Saturday, March 16, 2013

Timothy Roark's Escape from the Shawnee - Sanford Line


James Roark, who lost most of his family to an Indian massacre on March 18, 1780, suffered twice at the hands of the Shawnee.  When his family was attacked that day, 11-year-old Timothy Roark, it is said, had fought back with a toy hatchet and, for his bravery, was spared.  Whether that is the reason or not, young Timothy was kidnapped at age 11 and remained with the Indians until he finally contrived a means of escape some years later. 

Though some have speculated that Timothy was taken at a later date, it is just as easy to reckon that he was captured on March 18, and living to tell the tale, was probably the person who later reported the story of the boy and his toy hatchet; otherwise, how would it have become known?

Over the time he was among the Shawnee, he must have conceived countless plans as to how he could escape.  Transport out of the area would have been key to a successful escape, and the plan Timothy eventually used involved a horse and a canoe.  Having earned the trust of the Indians, he was sometimes left unescorted, and one day he managed to slip away from them. 

Not willing to leave behind two girls who had been in captivity with him, he managed to take them as well.  One account of their story states, “They rode horseback to the river where Timothy had hidden a canoe, and by paddling furiously, they made their escape.”  By then, he must have known the area like the back of his hand, and he managed to make it back to the white settlements in the region, reuniting Sarah Bolen and her younger sister Lucy with their families.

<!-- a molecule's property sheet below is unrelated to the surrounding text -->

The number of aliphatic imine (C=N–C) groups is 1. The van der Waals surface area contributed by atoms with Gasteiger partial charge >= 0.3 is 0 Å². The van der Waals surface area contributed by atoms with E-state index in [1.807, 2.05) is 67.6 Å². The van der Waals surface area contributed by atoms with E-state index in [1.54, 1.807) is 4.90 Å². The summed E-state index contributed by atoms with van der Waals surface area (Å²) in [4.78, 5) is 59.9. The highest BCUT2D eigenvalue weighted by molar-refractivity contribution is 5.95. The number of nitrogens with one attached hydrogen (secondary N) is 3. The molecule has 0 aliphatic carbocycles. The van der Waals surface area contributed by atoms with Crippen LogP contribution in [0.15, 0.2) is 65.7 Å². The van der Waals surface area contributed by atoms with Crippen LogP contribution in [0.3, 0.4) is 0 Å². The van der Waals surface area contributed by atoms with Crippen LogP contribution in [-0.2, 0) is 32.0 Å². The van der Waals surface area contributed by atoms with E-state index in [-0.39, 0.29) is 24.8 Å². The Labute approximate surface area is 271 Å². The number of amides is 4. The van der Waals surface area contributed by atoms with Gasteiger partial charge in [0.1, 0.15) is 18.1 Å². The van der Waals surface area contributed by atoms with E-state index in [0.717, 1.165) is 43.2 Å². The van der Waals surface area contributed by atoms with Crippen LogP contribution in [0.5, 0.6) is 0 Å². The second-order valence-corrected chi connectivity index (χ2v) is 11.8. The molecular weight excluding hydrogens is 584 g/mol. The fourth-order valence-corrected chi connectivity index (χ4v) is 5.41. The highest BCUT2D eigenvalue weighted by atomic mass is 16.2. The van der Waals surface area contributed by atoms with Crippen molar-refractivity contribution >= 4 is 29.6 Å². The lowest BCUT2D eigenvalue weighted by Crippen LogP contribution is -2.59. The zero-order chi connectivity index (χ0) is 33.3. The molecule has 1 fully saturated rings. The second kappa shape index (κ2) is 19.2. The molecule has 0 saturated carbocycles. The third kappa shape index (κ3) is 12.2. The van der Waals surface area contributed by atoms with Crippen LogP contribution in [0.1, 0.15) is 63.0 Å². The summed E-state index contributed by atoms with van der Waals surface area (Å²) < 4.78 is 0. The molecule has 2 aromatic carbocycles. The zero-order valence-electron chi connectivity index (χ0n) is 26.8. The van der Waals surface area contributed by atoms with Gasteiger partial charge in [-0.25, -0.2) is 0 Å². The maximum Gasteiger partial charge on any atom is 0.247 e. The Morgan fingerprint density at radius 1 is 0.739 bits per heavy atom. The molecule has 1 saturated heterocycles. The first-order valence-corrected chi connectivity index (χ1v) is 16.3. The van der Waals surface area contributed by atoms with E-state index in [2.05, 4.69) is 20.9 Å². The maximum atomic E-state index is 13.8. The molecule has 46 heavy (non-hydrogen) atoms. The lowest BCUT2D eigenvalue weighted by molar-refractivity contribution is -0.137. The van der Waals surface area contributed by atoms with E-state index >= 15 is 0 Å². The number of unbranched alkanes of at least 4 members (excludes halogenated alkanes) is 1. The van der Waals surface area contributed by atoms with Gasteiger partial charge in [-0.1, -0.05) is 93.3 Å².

But that is not the end of the story.  By 1798, Timothy had married Sarah Bolen, and their first son was born that year in October.  They settled in at Cave Spring in Claiborne County, Tennessee, where they raised their thirteen children and lived, it is hoped, as happily ever after as everyone in a Currier and Ives painting. 


Sources:

Currier and Ives.  A Home in the Wilderness.  http://currierandives.net/AHomeInTheWilderness/
“Michael K. Hendrix Family.” 27 Mar. 2005.  Web. 16 Mar 2013.  <http://wc.rootsweb.ancestry.com/cgi-bin/igm.cgi?op=GET&db=mhendrix&id=I02149 >
Pendleton, William Cecil.  History of Tazewell County and Southwest Virginia:1748-1920.  Web.
16 Mar. 2013.  http://
books.google.com/books?id=KNEz0vNWJG4C&pg=PA231&source=gbs_toc_r&cad=4#v=onepage&q&f=false >
Yates Publishing.  U.S. and International Marriage Records, 1560-1900 [database online].  Provo, UT, USA: Ancestry.com Operations, Inc., 2004.



© Eileen Cunningham, 2013



1 comment:

  1. I just stumbled upon your blog by searching for my 4th great-grandparents Timothy Roark and Sarah Bolen. Wonderful article!

    Are we possible cousins?

    ReplyDelete

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